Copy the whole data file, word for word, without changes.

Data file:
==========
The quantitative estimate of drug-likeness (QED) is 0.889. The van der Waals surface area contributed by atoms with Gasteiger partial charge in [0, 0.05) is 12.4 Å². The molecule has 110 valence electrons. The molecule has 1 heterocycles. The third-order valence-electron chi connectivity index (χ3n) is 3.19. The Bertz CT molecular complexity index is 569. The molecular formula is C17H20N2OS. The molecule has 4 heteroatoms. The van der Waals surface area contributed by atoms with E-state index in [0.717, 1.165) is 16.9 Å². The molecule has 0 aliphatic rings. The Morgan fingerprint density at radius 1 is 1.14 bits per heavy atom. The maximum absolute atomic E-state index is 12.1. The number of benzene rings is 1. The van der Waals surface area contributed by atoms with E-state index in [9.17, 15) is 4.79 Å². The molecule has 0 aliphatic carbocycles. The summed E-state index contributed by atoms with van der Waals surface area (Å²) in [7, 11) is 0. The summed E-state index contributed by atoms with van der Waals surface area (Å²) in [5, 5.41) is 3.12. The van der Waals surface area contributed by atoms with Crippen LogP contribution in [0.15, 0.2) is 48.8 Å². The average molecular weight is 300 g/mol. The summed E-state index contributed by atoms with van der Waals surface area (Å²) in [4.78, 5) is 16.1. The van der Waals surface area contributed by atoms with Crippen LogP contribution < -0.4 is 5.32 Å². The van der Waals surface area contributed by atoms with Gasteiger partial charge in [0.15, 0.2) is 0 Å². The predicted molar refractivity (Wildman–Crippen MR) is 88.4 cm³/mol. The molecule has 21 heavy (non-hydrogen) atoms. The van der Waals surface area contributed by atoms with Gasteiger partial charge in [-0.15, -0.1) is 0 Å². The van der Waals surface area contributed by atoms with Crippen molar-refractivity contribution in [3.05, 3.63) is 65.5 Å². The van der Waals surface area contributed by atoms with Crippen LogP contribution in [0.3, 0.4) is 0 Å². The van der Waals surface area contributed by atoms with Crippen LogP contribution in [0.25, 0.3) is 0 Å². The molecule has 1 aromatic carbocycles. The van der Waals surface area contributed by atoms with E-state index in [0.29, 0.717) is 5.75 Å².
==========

The quantitative estimate of drug-likeness (QED) is 0.889. The van der Waals surface area contributed by atoms with Gasteiger partial charge in [0, 0.05) is 12.4 Å². The molecule has 110 valence electrons. The molecule has 1 heterocycles. The third-order valence-electron chi connectivity index (χ3n) is 3.19. The Bertz CT molecular complexity index is 569. The molecular formula is C17H20N2OS. The molecule has 4 heteroatoms. The van der Waals surface area contributed by atoms with E-state index in [0.717, 1.165) is 16.9 Å². The molecule has 0 aliphatic rings. The Morgan fingerprint density at radius 1 is 1.14 bits per heavy atom. The maximum absolute atomic E-state index is 12.1. The number of benzene rings is 1. The van der Waals surface area contributed by atoms with E-state index in [9.17, 15) is 4.79 Å². The molecule has 0 aliphatic carbocycles. The summed E-state index contributed by atoms with van der Waals surface area (Å²) in [7, 11) is 0. The summed E-state index contributed by atoms with van der Waals surface area (Å²) in [5, 5.41) is 3.12. The van der Waals surface area contributed by atoms with Crippen LogP contribution in [0.15, 0.2) is 48.8 Å². The average molecular weight is 300 g/mol. The summed E-state index contributed by atoms with van der Waals surface area (Å²) in [4.78, 5) is 16.1. The van der Waals surface area contributed by atoms with Crippen LogP contribution < -0.4 is 5.32 Å². The van der Waals surface area contributed by atoms with Gasteiger partial charge in [0.15, 0.2) is 0 Å². The predicted molar refractivity (Wildman–Crippen MR) is 88.4 cm³/mol. The molecule has 21 heavy (non-hydrogen) atoms. The van der Waals surface area contributed by atoms with Gasteiger partial charge in [-0.15, -0.1) is 0 Å². The van der Waals surface area contributed by atoms with Crippen molar-refractivity contribution in [3.05, 3.63) is 65.5 Å². The van der Waals surface area contributed by atoms with Crippen LogP contribution in [0.3, 0.4) is 0 Å². The van der Waals surface area contributed by atoms with Crippen LogP contribution in [0.25, 0.3) is 0 Å². The molecule has 1 aromatic carbocycles. The van der Waals surface area contributed by atoms with E-state index in [0.29, 0.717) is 5.75 Å².